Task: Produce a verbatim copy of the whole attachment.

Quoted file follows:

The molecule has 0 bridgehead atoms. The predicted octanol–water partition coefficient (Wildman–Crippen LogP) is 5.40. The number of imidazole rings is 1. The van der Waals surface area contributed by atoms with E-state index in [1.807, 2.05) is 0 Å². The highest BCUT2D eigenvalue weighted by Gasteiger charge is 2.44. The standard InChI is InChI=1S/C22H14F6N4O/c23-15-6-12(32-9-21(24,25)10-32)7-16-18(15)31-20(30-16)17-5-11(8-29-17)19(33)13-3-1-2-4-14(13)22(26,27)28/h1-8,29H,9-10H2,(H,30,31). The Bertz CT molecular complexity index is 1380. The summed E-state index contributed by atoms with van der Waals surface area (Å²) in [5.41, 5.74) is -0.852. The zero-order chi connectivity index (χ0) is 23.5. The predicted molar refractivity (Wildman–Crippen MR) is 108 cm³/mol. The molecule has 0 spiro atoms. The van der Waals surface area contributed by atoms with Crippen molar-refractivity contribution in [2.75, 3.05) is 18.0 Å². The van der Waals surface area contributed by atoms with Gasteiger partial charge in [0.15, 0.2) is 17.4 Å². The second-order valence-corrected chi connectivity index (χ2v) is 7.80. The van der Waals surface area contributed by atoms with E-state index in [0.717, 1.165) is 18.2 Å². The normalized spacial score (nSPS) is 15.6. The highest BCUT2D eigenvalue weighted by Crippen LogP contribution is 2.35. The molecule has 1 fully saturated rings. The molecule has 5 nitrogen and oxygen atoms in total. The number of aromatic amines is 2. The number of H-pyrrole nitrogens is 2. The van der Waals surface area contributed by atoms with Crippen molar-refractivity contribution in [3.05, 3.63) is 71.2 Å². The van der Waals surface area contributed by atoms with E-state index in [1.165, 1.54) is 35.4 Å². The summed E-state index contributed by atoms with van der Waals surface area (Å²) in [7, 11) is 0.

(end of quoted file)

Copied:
The molecule has 0 bridgehead atoms. The predicted octanol–water partition coefficient (Wildman–Crippen LogP) is 5.40. The number of imidazole rings is 1. The van der Waals surface area contributed by atoms with E-state index in [1.807, 2.05) is 0 Å². The highest BCUT2D eigenvalue weighted by Gasteiger charge is 2.44. The standard InChI is InChI=1S/C22H14F6N4O/c23-15-6-12(32-9-21(24,25)10-32)7-16-18(15)31-20(30-16)17-5-11(8-29-17)19(33)13-3-1-2-4-14(13)22(26,27)28/h1-8,29H,9-10H2,(H,30,31). The Bertz CT molecular complexity index is 1380. The summed E-state index contributed by atoms with van der Waals surface area (Å²) in [5.41, 5.74) is -0.852. The zero-order chi connectivity index (χ0) is 23.5. The predicted molar refractivity (Wildman–Crippen MR) is 108 cm³/mol. The molecule has 0 spiro atoms. The van der Waals surface area contributed by atoms with Crippen molar-refractivity contribution in [2.75, 3.05) is 18.0 Å². The van der Waals surface area contributed by atoms with Gasteiger partial charge in [0.15, 0.2) is 17.4 Å². The second-order valence-corrected chi connectivity index (χ2v) is 7.80. The van der Waals surface area contributed by atoms with E-state index in [0.717, 1.165) is 18.2 Å². The normalized spacial score (nSPS) is 15.6. The highest BCUT2D eigenvalue weighted by Crippen LogP contribution is 2.35. The molecule has 1 fully saturated rings. The molecule has 5 nitrogen and oxygen atoms in total. The number of aromatic amines is 2. The number of H-pyrrole nitrogens is 2. The van der Waals surface area contributed by atoms with Crippen molar-refractivity contribution in [3.05, 3.63) is 71.2 Å². The van der Waals surface area contributed by atoms with E-state index in [1.165, 1.54) is 35.4 Å². The summed E-state index contributed by atoms with van der Waals surface area (Å²) in [7, 11) is 0.